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All Things Work for Good

One of the many verses in the Bible that is often misquoted or said at the most inopportune times is Romans 8:28.  I have heard well-meaning Believers quote or paraphrase this verse more so to remove their own feelings of inadequacy and not knowing what to say than any real words of empathy for the person that is going through a difficult life event.  Paul tells us “And we know that in all things God works for the good of those who love Him, who have been called according to His purpose.”[1]  So people jump to this verse thinking it will surely soothe the pain or misery someone is experiencing at that very moment.

So how can we say cancer or a terminal illness works for good; how can we tell a young mother that has just lost her unborn child “in all things God works for the good; how do we tell someone that has just lost a loved one that was not saved and did not know the Lord as their personal Savior that will work for good; how do we tell those around the world that are persecuted and some even killed for their belief that Jesus Christ is the one true Savior works for good? The list could go on and on because there are many things that happen in our world that cannot and should not be described as good.  Yet God’s Word says plainly “And we know that in all things God works for good.”  So how do we take these disasters, persecutions, and tragedies and apply them to this verse?  I am going to do my very best, with the assistance of the Holy Spirit, to break down the key components of Romans 8:28.

In the opening of verse 28 there is a promise, “And we know that in all things God works for the good.”  It doesn’t say maybe, we guess, or sorta kinda, it says “WE KNOW”.  We can be confident in knowing that God works for the good.  This raises the first dilemma.  So many of today’s men view the world and what happens in it from a temporal point of view.  A temporal point of view is looking at situations in the here and now and is based on immediate time and circumstances not eternity.  To fully embrace the meaning of this verse and the promise it makes we must have an eternal point of view which means we may not be able to see God’s plan with our physical eyes but we know nonetheless that He is working His master plan all of the time even when it seems He is not.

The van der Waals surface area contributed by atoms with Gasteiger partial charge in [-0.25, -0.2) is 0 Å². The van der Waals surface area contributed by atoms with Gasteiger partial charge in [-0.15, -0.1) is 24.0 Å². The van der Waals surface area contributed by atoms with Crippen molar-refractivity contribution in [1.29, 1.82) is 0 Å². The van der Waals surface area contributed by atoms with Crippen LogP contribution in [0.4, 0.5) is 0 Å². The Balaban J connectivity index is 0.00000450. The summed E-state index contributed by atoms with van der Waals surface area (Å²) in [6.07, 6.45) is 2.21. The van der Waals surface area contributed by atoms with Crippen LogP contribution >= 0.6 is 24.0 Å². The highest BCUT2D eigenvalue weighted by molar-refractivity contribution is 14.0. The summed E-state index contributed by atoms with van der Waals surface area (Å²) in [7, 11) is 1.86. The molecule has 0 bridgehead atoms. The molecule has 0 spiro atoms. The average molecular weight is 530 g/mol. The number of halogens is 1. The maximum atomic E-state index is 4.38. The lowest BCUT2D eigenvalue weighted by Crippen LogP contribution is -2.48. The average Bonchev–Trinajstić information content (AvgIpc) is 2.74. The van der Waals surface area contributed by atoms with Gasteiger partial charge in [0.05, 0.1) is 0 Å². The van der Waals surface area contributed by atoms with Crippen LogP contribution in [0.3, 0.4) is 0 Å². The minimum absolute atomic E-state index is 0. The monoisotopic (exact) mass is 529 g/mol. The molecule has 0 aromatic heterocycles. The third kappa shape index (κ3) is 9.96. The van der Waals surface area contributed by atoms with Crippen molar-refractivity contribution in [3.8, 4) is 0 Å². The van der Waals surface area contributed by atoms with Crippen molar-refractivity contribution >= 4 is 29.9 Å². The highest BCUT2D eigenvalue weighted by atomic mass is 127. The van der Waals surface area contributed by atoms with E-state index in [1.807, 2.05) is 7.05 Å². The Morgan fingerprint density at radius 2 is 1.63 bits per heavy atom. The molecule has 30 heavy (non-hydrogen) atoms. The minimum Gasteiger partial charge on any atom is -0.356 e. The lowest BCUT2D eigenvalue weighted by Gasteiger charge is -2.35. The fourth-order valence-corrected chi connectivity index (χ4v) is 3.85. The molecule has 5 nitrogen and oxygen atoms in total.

John Piper[2] says it this way “When it comes to the architecture of promises, there are not any bigger buildings than Romans 8:28. This structure is absolutely staggering in its size. It is massive. The infinitely wise, infinitely powerful God pledges to make everything beneficial to his people! Not just nice things, but horrible things, like tribulation and distress and peril and slaughter. What brick would you lay on the top of this skyscraper promise to make it taller? “All things” means all things.

If you live inside this massive promise, your life is as solid as the rock of Gibraltar. Nothing can blow you over inside the walls of Romans 8:28. Outside Romans 8:28 all is confusion, anxiety, fear, uncertainty, straw houses of deadening drugs, tin roofs of retirement plans, cardboard fortifications of anti-ballistic missiles and a thousand other substitutes for Romans 8:28.

Once you walk through the door of love into the massive, unshakable structure of Romans 8:28 everything changes. There comes into your life stability and depth and freedom. You simply cannot be blown over. The confidence that a sovereign God governs for your good all the pain and all the pleasure that you will ever experience is an absolutely incomparable refuge, security, hope and power in your life. No promise in all the world surpasses the height and breadth and weight of Romans 8:28.”[3]